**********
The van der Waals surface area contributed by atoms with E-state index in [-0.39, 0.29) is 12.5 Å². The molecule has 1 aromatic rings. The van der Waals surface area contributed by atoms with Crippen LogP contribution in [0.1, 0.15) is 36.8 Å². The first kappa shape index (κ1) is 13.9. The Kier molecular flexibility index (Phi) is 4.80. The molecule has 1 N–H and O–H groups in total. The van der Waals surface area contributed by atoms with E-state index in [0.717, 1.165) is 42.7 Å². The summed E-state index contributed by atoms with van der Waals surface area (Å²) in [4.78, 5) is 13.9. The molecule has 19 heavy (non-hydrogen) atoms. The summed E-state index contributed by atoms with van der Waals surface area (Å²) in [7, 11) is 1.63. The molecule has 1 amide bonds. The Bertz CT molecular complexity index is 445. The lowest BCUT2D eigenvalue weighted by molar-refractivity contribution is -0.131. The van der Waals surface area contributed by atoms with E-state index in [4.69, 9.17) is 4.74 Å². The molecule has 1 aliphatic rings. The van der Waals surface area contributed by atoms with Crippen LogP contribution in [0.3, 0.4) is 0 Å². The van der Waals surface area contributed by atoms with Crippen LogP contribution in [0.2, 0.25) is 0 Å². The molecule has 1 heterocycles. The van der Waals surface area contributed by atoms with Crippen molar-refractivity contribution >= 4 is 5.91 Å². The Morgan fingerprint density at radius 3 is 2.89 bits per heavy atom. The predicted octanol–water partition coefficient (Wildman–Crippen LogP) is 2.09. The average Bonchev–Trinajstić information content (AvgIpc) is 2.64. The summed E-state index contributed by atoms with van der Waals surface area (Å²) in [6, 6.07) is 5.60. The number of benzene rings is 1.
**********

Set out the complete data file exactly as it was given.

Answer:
The van der Waals surface area contributed by atoms with E-state index in [-0.39, 0.29) is 12.5 Å². The molecule has 1 aromatic rings. The van der Waals surface area contributed by atoms with Crippen LogP contribution in [0.1, 0.15) is 36.8 Å². The first kappa shape index (κ1) is 13.9. The Kier molecular flexibility index (Phi) is 4.80. The molecule has 1 N–H and O–H groups in total. The van der Waals surface area contributed by atoms with E-state index in [0.717, 1.165) is 42.7 Å². The summed E-state index contributed by atoms with van der Waals surface area (Å²) in [4.78, 5) is 13.9. The molecule has 19 heavy (non-hydrogen) atoms. The summed E-state index contributed by atoms with van der Waals surface area (Å²) in [7, 11) is 1.63. The molecule has 1 amide bonds. The Bertz CT molecular complexity index is 445. The lowest BCUT2D eigenvalue weighted by molar-refractivity contribution is -0.131. The van der Waals surface area contributed by atoms with E-state index in [4.69, 9.17) is 4.74 Å². The molecule has 1 aliphatic rings. The van der Waals surface area contributed by atoms with Crippen LogP contribution in [0.3, 0.4) is 0 Å². The van der Waals surface area contributed by atoms with Crippen LogP contribution in [0.2, 0.25) is 0 Å². The molecule has 1 heterocycles. The van der Waals surface area contributed by atoms with Crippen molar-refractivity contribution >= 4 is 5.91 Å². The Morgan fingerprint density at radius 3 is 2.89 bits per heavy atom. The predicted octanol–water partition coefficient (Wildman–Crippen LogP) is 2.09. The average Bonchev–Trinajstić information content (AvgIpc) is 2.64. The summed E-state index contributed by atoms with van der Waals surface area (Å²) in [6, 6.07) is 5.60. The number of benzene rings is 1.